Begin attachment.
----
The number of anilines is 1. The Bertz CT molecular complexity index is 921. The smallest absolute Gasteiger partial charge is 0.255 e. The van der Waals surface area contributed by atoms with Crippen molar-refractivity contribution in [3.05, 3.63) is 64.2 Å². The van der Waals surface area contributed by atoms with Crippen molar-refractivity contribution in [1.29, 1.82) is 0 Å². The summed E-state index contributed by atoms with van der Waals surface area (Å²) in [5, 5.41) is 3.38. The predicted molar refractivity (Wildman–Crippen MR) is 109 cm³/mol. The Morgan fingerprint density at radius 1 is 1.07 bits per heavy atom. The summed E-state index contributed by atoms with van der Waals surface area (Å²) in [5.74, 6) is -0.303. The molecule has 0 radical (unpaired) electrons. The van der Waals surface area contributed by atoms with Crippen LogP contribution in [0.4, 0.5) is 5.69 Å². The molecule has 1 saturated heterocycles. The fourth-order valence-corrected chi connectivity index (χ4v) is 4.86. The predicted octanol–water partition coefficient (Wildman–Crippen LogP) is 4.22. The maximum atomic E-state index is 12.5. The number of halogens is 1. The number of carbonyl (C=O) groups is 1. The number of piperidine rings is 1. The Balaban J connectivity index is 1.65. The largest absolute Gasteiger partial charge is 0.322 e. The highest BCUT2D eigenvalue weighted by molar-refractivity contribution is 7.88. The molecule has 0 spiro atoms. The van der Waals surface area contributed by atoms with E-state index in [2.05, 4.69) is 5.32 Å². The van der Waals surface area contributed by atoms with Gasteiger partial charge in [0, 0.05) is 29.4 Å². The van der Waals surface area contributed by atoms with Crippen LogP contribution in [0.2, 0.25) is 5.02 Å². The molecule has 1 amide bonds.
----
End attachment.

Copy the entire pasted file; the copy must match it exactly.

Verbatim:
The number of anilines is 1. The Bertz CT molecular complexity index is 921. The smallest absolute Gasteiger partial charge is 0.255 e. The van der Waals surface area contributed by atoms with Crippen molar-refractivity contribution in [3.05, 3.63) is 64.2 Å². The van der Waals surface area contributed by atoms with Crippen molar-refractivity contribution in [1.29, 1.82) is 0 Å². The summed E-state index contributed by atoms with van der Waals surface area (Å²) in [5, 5.41) is 3.38. The predicted molar refractivity (Wildman–Crippen MR) is 109 cm³/mol. The Morgan fingerprint density at radius 1 is 1.07 bits per heavy atom. The summed E-state index contributed by atoms with van der Waals surface area (Å²) in [5.74, 6) is -0.303. The molecule has 0 radical (unpaired) electrons. The van der Waals surface area contributed by atoms with Crippen LogP contribution in [0.4, 0.5) is 5.69 Å². The molecule has 1 saturated heterocycles. The fourth-order valence-corrected chi connectivity index (χ4v) is 4.86. The predicted octanol–water partition coefficient (Wildman–Crippen LogP) is 4.22. The maximum atomic E-state index is 12.5. The number of halogens is 1. The number of carbonyl (C=O) groups is 1. The number of piperidine rings is 1. The Balaban J connectivity index is 1.65. The largest absolute Gasteiger partial charge is 0.322 e. The highest BCUT2D eigenvalue weighted by molar-refractivity contribution is 7.88. The molecule has 0 spiro atoms. The van der Waals surface area contributed by atoms with E-state index in [2.05, 4.69) is 5.32 Å². The van der Waals surface area contributed by atoms with Gasteiger partial charge in [0, 0.05) is 29.4 Å². The van der Waals surface area contributed by atoms with Crippen LogP contribution in [0.2, 0.25) is 5.02 Å². The molecule has 1 amide bonds.